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Fire protection considerations when renovating

By November 17, 2017October 2nd, 2019Technical Details and Regulations, Knowledge & Tips

Following the tragic events at Grenfell Tower, fire safety is firmly at the top of every designer’s list of considerations. This journal entry:

  • reviews fire risks in the contemporary home, and
  • outlines practical options to incorporate when renovating to limit the spread of fire and/ or allow maximum time for occupants to escape, should it break out.

Open-plan living is one of the defining design trends of recent decades. Removing walls generates a sense of space, light and fluidity of living but makes the home much more vulnerable to the easy and quick spread of fire. The absence of walls or doors allows fire to spread quickly in all directions and provides large volumes of oxygen as fuel. These risks can be mitigated by the introduction of ‘fire’ doors (where this fits with the design) or misting / sprinkler systems – see below.

Materials used in both the construction and furnishing of modern homes has moved from largely natural (timber, wool, cotton) to inexpensive, synthetic products. These tend to be more flammable, catch fire more easily, burn more quickly and produce toxic gases when burnt to a larger extent than their more natural predecessors. This is particularly true of:

  • plywood, particleboard and MDF – used extensively in the construction of doors, roofing and flooring. The wooden particles mixed with formaldehyde-based resins and wax make these products very quick to catch fire and, as they are used in structural elements of construction, their rapid deterioration quickly makes structures unstable.
  • polyurethane foam, used in the past and still found extensively in furniture and soft furnishings

Thermal energy-efficient windows, introduced after the energy crisis in the 70’s to control heating costs in homes, have seen widespread use in modern residential construction. These were typically constructed of vinyl which melts quickly upon reaching a certain temperature, resulting in air rushing in to the affected area and producing very high temperature flames.  (Timber, while still flammable, tends to burn more slowly and deteriorate gradually.)

Carefully choosing construction and furnishing materials to ensure low flammability and minimum release of toxic fumes when burnt can mitigate the effects of these risks.

Key features to incorporate to control the spread of fire / ensure safe escape:

  1. Install fire / heat / smoke alarms – devices that incorporate a means of detecting fire, heat and/or smoke and provide a (usually audible) warning. These are usually fitted to the ceiling, and are designed to detect fire in the early stages and give occupants sufficient warning to find a safe exit and leave the building. Further details are set out in the Building Regs Approved Document B.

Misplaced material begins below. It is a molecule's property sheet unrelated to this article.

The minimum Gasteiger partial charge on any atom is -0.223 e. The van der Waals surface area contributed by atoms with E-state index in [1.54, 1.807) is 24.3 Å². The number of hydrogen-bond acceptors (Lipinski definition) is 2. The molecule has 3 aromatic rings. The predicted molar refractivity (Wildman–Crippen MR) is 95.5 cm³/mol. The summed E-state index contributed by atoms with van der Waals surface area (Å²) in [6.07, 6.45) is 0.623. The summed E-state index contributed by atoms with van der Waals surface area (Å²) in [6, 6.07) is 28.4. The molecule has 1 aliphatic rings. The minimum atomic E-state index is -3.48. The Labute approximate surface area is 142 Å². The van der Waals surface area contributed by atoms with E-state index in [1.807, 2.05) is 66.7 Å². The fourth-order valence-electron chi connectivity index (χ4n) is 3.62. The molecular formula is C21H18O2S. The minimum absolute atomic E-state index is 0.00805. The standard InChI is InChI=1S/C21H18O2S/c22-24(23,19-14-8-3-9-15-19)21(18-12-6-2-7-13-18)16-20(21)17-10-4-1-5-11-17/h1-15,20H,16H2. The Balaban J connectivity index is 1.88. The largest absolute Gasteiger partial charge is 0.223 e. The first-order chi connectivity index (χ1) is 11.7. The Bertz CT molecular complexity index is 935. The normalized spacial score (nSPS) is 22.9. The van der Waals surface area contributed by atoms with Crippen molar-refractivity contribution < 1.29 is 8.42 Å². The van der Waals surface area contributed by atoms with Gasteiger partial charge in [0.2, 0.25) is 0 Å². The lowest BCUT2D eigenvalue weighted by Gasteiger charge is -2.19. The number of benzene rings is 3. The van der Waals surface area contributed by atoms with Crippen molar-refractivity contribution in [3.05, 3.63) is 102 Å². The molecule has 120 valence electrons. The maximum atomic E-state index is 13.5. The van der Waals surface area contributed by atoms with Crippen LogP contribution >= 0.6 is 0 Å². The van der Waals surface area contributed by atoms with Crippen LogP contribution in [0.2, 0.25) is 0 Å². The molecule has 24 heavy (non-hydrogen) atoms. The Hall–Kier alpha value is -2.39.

2. Ideally, compartmentalise – divide areas with walls and doors made of good quality materials, certified as fire resistant for a specified period of time – the Building Regulations Approved Document B sets out requirements for various areas / situations in the home.
  3. If compartmentalisation is not practical or undesirable, the Building Regs Approved Document B will require the use of:
    1. Domestic Fire Sprinkler Systems – usually fairly unobtrusive and installed to cover escape routes through your home. Typically, sprinkler heads are recessed into the ceiling and activated by smoke/heat. If properly installed and maintained, these are very effective at controlling the spread of / helping to extinguish fire. However, downsides are the relatively high level of disruption needed to install the necessary pipework and the destructive effect of water sprayed into the property when activated. 
    2. Misting systems – a variation on the sprinkler system – can be a replacement for a conventional water sprinkler system, activated by a heat detector. They are designed to slow the spread of fire to allow safe escape of occupants rather than extinguishing fires as such. This means that they are normally far less intrusive (and much cheaper) to install and less destructive when activated than sprinklers – water is released in a ‘mist’, so a far smaller volume of water is released causing less damage and easier clean-up.

We have successfully recently installed a Plumis system in a three-storey home where open-planning living was a key requirement of the renovation and redesign. We worked closely with the appointed Building Inspector, the contractor and the specialist supplier to design the system to be as discreet as possible while complying with the relevant regulations.  We ensured it was fitted at the appropriate stage in the renovation process to maximise time and cost efficiency. YouTube clip of Plumis system in operation here:

If you’d like help renovating/redesigning and ensuring fire safety is maximised, please get in touch.


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